TED x Glasgow 2018

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It’s hard to believe in just a few years, TedxGlasgow has gone from a small fringe event of just 100 or so to over 2000 to filling out the SECC. But events like this have grown up with the increasing number of people and industries that reflect the values of the conference – forward thinking, agile and not afraid to look at a problem from a different angle. As such the conference brought forward new perspectives, this year offering insights from a speaker list that ranged from wildlife photographers to the Chief Economist of the Bank of England.

Several key themes emerged throughout the day. Catherine Heymans started the day talking about dark matter and the truth from this that the insight often lies in what you can’t see, is something very familiar to anyone who has ever analysed data and had that brilliant spark of insight – the unknown unknown. This came up again in Andy Haldane’s (the aforementioned chief economist) talk. The narrow measures of economic effectiveness weren’t delivering and hence the bank now consults public panels to check its work – essentially crowdsourcing elements of policy. Both showed that you need a broad set of data to deliver insight.

The importance of empathy and connection also came up several times. In an emotional talk professional improvisor Phillipa Waller provided the four rules for her trade that are useful advice for anyone who has to think on their feet and work collaboratively.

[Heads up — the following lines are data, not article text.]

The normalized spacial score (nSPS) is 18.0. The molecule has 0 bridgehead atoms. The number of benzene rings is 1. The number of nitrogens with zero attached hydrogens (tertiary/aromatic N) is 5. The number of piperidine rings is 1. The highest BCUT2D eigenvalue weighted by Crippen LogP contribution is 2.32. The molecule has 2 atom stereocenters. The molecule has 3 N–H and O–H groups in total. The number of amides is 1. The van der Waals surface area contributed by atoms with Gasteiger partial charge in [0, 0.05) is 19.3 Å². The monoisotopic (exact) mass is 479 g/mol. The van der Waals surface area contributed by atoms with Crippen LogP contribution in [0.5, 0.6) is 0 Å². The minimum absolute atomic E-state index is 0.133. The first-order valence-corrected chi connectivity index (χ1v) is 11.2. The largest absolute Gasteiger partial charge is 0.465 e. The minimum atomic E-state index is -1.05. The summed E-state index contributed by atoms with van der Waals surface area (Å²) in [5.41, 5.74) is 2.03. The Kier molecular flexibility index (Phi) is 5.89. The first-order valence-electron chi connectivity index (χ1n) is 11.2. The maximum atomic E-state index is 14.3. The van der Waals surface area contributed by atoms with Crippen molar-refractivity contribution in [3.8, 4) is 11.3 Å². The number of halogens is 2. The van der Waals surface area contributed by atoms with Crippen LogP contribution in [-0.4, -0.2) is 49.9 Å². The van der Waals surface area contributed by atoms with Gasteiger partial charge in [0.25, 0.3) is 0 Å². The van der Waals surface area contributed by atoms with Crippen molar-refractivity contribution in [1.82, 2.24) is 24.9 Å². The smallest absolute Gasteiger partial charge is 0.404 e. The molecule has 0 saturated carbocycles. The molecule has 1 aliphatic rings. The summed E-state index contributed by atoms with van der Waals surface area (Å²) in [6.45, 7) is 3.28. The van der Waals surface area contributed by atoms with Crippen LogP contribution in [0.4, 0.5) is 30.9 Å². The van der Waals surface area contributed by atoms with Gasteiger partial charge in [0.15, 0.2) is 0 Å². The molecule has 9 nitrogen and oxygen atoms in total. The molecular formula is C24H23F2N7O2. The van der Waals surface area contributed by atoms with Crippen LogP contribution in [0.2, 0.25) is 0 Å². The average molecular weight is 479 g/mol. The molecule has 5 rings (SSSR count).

• Listen

  • Offer

  • Accept

  • Build

She also touched on the “Yes, and” rule, which when critiquing delivers better results that than the more critical “yes, but” - because it closes down thinking.  This is something we’ve certainly found in sprints where collaborative decision making is key. David Webster from Ideo made similar points about successful design with the three rules underpinning his talk on delivering more humane technology.

  • Start with people

  • Be wrong early

  • Get out of your bubble

With this being Ted, of course a final common theme of many talks was just the sheer vision evoked. From Kirsty Wark’s passionate argument for a four day week, Sethu Vijayakumar’s vision of robotic mars missions to, perhaps the most ambitious talk of the day, Nick Earle’s talk on bringing Hyperloop to the UK. Driven by the simple desire to get to see his mum in Liverpool in less time, he outlined a vision of UK travel where Glasgow (or Edinburgh) to London would be under an hour – something as a frequently travelling consultancy we could all get behind.

Leaving the space at the end of the day, it was not hard to feel uplifted by the talks. It was also interesting to hear how widespread some of the new ways of working that many of the ideas in the talks touched upon are becoming. Given the content and inspiration I’d imagine attendance can only go up next year. Maybe next year, the even bigger venue next door, the SECC Hydro will be filled with a similar mix of inspiration.

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Neil Major